New Homers – a Reading & Writing Course

I’ve had a vivid and unscholarly interest in the Homeric stories since I was a boy. In those days both the battles of the Iliad and Odysseus’s wanderings among monsters and goddesses filled me with a simple, childish sense of wonder. In my early twenties I discovered Patrocleia, the first section of Christopher Logue’s Homer…

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The Plot Inside The Poem

The playwright David Mamet famously said that what we want to know more than anything else is ‘what happens next’.  My own obsession with narrative goes back to my writerly roots in theatre and later in film; I’m always looking for the story, even when it isn’t obvious. I’ve been making a study of the…

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Write more poems this Summer at the Poetry School

It’s just over a week to go before our Summer Term starts. We’ve dozens of new courses and workshops – both face to face and online – to help you wrangle your poems into shape. You can download the whole programme here – or browse the highlights below. Not taken one of our classes before?…

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Summer courses on CAMPUS

Dear CAMPUS poets – our swimming shorts are on and our 12 tog duvets have been stuffed back in the attic. Summer is arriving. The Poetry School’s summer term starts 5 May 2014 and we’ve got lots of new, excellent online courses packed full of powerful poetry prompts and fool-proof exercises to get you all…

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Reading Dylan Thomas

The first time was a reading Fern Hill aloud, pacing the room the while, hoping (though not meaning to) that some of the pastoral Dylan stardust of having been so ‘honoured among wagons’ that he was ‘prince of the apple towns’ might rub off on a Londoner. The second time was a glimpse, from the…

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Reading the South Americans

My father, early on, lit the touch-paper of South America for me by trying to make short work of my disappointment that Colonel P H Fawcett, who wrote Exploration Fawcett and then disappeared in the Mato Grosso in 1925 while looking for El Dorado, was not a direct relation. I even ended up glad he…

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The Sound of the City

An Interview with John McCollough

Seasoned city-stroller, John McCullough, returns to the Poetry School with his new course, The Sound of the City, a cross-town train ride through the exciting sounds, juxtapositions and energy of modern urban life. With their dense, swarming zones of activity, cities have long provided powerful sources of poetic inspiration, giving form and impetus to many…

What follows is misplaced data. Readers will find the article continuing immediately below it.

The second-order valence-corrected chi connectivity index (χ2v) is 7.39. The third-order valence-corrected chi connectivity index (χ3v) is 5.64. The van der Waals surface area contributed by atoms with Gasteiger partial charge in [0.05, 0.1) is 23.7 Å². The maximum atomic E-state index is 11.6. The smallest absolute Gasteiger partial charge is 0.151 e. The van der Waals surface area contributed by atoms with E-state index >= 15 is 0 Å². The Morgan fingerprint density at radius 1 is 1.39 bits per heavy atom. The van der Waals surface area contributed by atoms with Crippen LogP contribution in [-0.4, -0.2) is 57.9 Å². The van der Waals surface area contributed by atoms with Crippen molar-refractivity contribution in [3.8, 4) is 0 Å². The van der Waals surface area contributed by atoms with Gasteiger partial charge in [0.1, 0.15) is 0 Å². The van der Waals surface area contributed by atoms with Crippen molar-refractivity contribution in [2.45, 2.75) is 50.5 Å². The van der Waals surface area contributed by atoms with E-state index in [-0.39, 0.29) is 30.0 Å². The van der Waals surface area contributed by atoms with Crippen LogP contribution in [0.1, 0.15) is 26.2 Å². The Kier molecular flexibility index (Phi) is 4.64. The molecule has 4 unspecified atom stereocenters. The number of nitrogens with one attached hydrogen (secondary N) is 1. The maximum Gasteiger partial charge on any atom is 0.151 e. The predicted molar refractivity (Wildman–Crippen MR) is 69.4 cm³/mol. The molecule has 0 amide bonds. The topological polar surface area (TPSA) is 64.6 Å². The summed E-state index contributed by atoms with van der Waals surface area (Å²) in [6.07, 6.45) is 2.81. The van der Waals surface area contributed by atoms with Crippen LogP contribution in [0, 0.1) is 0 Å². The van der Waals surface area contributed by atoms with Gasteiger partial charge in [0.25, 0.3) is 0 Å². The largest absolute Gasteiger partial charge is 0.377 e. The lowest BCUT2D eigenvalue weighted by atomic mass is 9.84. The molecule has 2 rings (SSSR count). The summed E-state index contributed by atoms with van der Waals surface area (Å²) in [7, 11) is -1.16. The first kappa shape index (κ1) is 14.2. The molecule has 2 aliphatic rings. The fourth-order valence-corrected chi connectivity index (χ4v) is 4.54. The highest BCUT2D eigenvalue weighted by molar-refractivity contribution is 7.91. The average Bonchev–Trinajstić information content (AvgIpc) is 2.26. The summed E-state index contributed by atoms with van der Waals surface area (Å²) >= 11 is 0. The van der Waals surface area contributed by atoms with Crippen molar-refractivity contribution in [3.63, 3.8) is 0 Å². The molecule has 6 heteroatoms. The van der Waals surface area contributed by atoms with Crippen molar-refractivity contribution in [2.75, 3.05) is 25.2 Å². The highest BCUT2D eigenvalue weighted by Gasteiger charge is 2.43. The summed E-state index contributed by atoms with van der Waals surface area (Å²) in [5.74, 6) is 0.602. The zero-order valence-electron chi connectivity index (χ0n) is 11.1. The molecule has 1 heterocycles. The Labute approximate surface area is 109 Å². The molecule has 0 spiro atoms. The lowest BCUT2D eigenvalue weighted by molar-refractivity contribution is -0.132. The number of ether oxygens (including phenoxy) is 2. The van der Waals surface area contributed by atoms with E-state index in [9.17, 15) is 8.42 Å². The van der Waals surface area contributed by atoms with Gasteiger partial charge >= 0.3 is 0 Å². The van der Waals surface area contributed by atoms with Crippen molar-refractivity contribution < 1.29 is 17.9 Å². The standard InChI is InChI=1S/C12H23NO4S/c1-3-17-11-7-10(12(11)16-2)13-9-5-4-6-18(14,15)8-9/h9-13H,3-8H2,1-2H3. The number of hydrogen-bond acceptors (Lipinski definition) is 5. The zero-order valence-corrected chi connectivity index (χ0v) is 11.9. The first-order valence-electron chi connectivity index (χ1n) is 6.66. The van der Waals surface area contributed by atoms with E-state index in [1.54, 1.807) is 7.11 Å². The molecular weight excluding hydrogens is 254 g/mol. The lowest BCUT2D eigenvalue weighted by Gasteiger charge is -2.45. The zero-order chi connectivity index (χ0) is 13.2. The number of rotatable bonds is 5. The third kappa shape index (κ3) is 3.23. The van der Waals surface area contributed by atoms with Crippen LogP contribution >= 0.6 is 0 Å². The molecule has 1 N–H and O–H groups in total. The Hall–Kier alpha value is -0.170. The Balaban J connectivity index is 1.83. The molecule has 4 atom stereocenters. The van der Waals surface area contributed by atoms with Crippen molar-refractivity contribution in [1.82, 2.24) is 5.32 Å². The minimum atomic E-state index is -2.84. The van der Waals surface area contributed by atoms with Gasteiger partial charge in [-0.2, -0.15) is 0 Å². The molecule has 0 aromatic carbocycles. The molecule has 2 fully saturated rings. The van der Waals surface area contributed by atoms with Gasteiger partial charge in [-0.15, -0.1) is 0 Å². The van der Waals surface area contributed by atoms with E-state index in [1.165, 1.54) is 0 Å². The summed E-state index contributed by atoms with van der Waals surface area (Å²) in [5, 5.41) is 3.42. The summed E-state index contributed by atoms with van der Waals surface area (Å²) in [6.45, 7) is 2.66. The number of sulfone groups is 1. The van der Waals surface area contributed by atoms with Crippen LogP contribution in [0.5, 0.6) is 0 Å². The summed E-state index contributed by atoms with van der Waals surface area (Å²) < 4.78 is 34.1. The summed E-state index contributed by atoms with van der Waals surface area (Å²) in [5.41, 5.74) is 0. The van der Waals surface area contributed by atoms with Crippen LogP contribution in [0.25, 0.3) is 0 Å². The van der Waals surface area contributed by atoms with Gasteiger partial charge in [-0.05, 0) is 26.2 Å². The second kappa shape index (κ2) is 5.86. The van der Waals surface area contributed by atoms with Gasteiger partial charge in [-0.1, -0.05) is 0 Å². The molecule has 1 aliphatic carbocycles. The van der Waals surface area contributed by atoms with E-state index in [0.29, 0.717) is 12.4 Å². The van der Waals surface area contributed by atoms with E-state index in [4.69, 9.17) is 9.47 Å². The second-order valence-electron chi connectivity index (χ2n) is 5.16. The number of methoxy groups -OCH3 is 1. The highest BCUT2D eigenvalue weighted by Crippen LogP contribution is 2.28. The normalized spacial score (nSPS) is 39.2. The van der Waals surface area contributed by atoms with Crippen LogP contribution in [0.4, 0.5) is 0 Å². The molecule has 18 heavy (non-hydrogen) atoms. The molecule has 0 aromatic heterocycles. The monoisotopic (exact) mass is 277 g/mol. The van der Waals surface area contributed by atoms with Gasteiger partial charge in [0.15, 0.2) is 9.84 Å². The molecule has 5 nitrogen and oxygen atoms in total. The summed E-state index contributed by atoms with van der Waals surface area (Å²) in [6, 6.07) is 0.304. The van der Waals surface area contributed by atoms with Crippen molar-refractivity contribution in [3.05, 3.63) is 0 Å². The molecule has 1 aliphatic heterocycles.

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Killer Serials: Sequences, Groups and Multi-part Poems

An Interview with Simon Barraclough

A man of many projects, Simon Barraclough is well placed to guide our students towards successful sequences in his new spring term course, Killer Serials: Sequences, Groups and Multi-part Poems. All three of his collections hinge on the strength of their sequences; my personal favourite is the series of heart poems in Neptune Blue (Salt,…

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Maintenant! An interview with S J Fowler

An Interview with S J Fowler

Has any other poet thrown himself into curating and collaboratively creating contemporary poetry with the same enthusiasm as S J Fowler? Publishing five collections in three years is an achievement in itself, but there’s also something admirable about the way he draws other artists and poets into his creative orbit, whether that be by collaborating…

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Poems on the Hebrew Bible

An Interview with

Eve Grubin’s new one-day workshop – Poems on the Hebrew Bible – draws attention to one of the most influential books of all time, by way of Milton, Keats, Robert Frost, Sharon Olds, and countless other poets it has inspired. With the use of translations, Eve will be peering under the mantle of this classic holy…

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Tidemarks and Tidelines

Fawzia Kane’s new course Tidemarks and Timelines – a poetic investigation into shifting riverbanks, waxing coastlines and the tidal time-marks of history – starts this January at the Poetry School. Fawzia’s Dark Sparks course from last year was enchanting – students wrote by lamplight, kept haiku diaries, watched the sun set over Tower Bridge, visited…

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